It’s Memorial Day Weekend in America, and for most of us that means traditions. Going to the lake or to the shore, opening the cabin, gathering as a community for parades, getting together with friends for backyard barbeques and pool parties are just a few of the ways some of us will be celebrating. Memorial Day is also considered the unofficial start of summer!
However, Memorial Day is a lot more than this. Memorial Day is about honoring all of our service men and women who have given the greatest sacrifice for our country. It is about remembering those who have died in the line of duty. Perhaps since many of us have had to change our plans this year due to COVID-19 we have the chance to remember what Memorial Day is supposed to be about.
4 Things You Should Know About Memorial Day
1. Memorial Day has Ancient Roots
According to the History Channel, the first commemorative Memorial Day events weren’t held in the United States until 1868. Yet the practice of honoring those who have fallen in battle dates back thousands of years. The ancient Greeks and Romans held annual days of remembrance for loved ones, including soldiers, each year. This included decorating their graves with flowers and holding public festivals and feasts in their honor. In Athens, one of the first known public tributes to fallen soldiers was in 431 B.C., when the Athenian general and statesman Pericles delivered a funeral oration praising the sacrifice and valor of those killed in the Peloponnesian War.
2. The Start of the Holiday Here in the U.S.
In May 1868, General John A. Logan, the commander-in-chief of the Union veterans’ group known as the Grand Army of the Republic, issued a decree that May 30 should become a national day of commemoration for the more than 620,000 soldiers killed during the Civil War. On Decoration Day, as Logan called it, Americans were told they should lay flowers and decorate the graves of the war dead “whose bodies now lie in almost every city, village and hamlet churchyard in the land.” Supposedly, Logan chose May 30 because it was a rare day that didn’t fall on the anniversary of a Civil War battle.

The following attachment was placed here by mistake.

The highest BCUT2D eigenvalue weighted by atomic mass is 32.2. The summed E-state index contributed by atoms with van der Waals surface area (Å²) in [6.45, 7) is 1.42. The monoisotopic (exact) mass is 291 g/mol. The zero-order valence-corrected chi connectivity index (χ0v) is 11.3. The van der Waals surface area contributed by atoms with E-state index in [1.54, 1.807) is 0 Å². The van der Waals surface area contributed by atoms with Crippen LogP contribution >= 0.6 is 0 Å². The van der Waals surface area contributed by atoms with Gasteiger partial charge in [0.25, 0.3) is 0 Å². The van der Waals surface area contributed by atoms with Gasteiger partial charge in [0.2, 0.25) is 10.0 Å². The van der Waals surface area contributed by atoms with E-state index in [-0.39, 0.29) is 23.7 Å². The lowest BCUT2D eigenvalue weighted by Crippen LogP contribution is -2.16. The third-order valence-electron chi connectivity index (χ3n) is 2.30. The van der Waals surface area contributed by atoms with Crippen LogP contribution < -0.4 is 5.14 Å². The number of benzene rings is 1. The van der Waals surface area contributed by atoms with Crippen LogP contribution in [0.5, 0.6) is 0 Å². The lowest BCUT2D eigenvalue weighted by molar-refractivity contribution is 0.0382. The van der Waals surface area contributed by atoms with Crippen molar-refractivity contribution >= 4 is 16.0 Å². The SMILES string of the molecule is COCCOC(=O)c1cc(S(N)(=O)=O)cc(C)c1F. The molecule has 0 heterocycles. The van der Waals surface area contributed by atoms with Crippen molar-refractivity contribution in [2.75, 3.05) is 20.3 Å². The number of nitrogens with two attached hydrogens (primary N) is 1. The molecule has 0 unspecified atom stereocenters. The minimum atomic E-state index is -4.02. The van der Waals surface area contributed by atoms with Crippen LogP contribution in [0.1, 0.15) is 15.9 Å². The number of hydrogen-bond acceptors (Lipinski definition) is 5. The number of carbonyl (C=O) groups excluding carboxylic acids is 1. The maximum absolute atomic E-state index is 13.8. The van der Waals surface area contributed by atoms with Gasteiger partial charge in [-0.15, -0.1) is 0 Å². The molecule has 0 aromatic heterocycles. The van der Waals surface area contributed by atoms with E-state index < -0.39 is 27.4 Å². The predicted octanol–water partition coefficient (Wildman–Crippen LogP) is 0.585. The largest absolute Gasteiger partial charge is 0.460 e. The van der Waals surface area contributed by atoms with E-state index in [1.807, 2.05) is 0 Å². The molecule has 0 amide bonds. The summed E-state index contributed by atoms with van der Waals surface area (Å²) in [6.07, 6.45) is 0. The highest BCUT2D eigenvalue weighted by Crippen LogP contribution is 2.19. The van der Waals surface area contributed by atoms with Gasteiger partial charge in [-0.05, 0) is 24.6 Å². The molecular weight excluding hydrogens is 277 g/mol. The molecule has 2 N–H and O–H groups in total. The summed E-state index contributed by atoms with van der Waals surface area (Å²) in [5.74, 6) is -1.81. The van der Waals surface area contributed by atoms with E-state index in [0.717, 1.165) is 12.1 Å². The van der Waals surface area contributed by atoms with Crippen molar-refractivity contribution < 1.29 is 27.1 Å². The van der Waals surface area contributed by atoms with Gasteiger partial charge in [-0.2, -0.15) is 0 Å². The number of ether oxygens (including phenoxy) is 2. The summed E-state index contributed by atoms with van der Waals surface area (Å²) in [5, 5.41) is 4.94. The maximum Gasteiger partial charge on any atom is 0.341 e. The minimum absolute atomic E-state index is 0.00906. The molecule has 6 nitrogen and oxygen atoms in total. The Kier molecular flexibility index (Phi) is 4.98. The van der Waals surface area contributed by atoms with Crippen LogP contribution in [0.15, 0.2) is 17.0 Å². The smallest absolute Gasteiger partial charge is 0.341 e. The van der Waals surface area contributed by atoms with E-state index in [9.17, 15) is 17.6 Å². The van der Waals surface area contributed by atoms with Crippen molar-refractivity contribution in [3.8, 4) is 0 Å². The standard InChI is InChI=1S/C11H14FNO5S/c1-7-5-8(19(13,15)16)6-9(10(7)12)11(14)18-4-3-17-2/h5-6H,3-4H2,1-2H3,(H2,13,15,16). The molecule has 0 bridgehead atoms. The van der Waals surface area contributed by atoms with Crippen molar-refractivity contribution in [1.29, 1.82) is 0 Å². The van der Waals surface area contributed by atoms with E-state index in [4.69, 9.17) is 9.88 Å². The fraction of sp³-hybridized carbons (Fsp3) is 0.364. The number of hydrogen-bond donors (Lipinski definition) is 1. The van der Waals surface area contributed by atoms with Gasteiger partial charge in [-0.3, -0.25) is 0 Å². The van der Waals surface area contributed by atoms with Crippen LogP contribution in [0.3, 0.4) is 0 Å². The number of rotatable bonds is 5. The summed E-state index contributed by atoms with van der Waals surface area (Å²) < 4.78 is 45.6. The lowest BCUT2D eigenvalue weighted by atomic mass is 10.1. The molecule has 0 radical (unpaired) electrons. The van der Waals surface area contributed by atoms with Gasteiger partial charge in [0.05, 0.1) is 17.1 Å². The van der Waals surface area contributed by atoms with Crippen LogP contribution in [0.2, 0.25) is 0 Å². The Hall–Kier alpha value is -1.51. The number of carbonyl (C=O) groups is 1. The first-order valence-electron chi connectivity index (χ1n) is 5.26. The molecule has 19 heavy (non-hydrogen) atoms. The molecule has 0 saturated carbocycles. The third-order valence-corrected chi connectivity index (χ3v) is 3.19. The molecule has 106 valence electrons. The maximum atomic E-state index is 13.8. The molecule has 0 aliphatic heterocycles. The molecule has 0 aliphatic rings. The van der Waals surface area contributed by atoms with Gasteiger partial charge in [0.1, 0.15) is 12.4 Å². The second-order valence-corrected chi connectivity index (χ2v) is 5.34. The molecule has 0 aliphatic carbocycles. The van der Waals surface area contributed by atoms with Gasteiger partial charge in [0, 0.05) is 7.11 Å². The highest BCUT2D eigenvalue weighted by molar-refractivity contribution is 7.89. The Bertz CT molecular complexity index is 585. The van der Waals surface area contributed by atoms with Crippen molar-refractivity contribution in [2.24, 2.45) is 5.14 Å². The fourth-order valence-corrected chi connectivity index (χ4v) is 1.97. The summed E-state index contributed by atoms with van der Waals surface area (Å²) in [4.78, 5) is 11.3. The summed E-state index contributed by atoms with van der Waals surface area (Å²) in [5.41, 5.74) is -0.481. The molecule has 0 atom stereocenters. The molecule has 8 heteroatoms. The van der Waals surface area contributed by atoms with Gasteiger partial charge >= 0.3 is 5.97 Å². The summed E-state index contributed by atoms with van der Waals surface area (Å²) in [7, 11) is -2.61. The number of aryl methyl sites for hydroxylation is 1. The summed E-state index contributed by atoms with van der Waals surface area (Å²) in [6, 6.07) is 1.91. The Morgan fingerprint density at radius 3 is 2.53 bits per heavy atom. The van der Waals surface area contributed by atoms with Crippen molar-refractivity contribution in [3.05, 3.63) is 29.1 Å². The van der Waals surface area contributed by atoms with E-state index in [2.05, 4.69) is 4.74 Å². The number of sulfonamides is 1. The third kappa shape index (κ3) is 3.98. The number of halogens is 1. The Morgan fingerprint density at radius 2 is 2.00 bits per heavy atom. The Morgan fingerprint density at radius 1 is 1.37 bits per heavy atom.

3. Becoming a Federal Holiday
American’s embraced the notion of “Decoration Day” immediately. That first year, more than 27 of the 37 states in the U.S. at that time, held some sort of ceremony. More than 5,000 people came together for a ceremony at Arlington National Cemetery itself! By 1890, every former state of the Union had adopted it as an official holiday. But for more than 50 years, the holiday was used to commemorate just those killed in the Civil War, not in any other American conflict. It wasn’t until America entered World War I that the tradition was expanded to include those killed in all wars. Memorial Day was not a federal holiday until 1971 when the date of celebration was also changed to the last Monday of May.
4. Why do we wear a red poppy on Memorial Day?
Many people think we wear the red poppy flower because the poem, In Flanders Fields, by Lieutenant Colonel John McCrae. This is only partially true. According to Historian Barabra Maranzani, in the spring of 1915, bright red flowers began poking through the battle-ravaged land across northern France and Flanders (northern Belgium). The Canadian Lieutenant Colonel who served as a brigade surgeon for an Allied artillery unit, spotted a cluster of the poppies shortly after the bloody Second Battle of Ypres. The sight of the bright red flowers against the dreary backdrop of war inspired McCrae to pen the poem, "In Flanders Field," in which he gives voice to the soldiers who had been killed in battle and lay buried beneath the poppy-covered grounds. Later that year, a Georgia teacher and volunteer war worker named Moina Michael read the poem in Ladies' Home Journal and wrote her own poem, "We Shall Keep the Faith" to begin a campaign to make the poppy a symbol of tribute to all who died in war. The poppy remains a symbol of remembrance to this day.
Memorial Day Traditions have Evolved Over the Years.
Despite the fact that the celebration of this holiday has evolved more into a summer rite of passage, there are some formal rituals still on the books I hope you will try to observe these on Monday as we slowdown and remember what Memorial Day is really all about:
1. The American flag should be hung at half-staff until noon on Memorial Day, then raised to the top of the staff.
2. All Americans are encouraged to pause for a National Moment of Remembrance at 3 p.m. local time.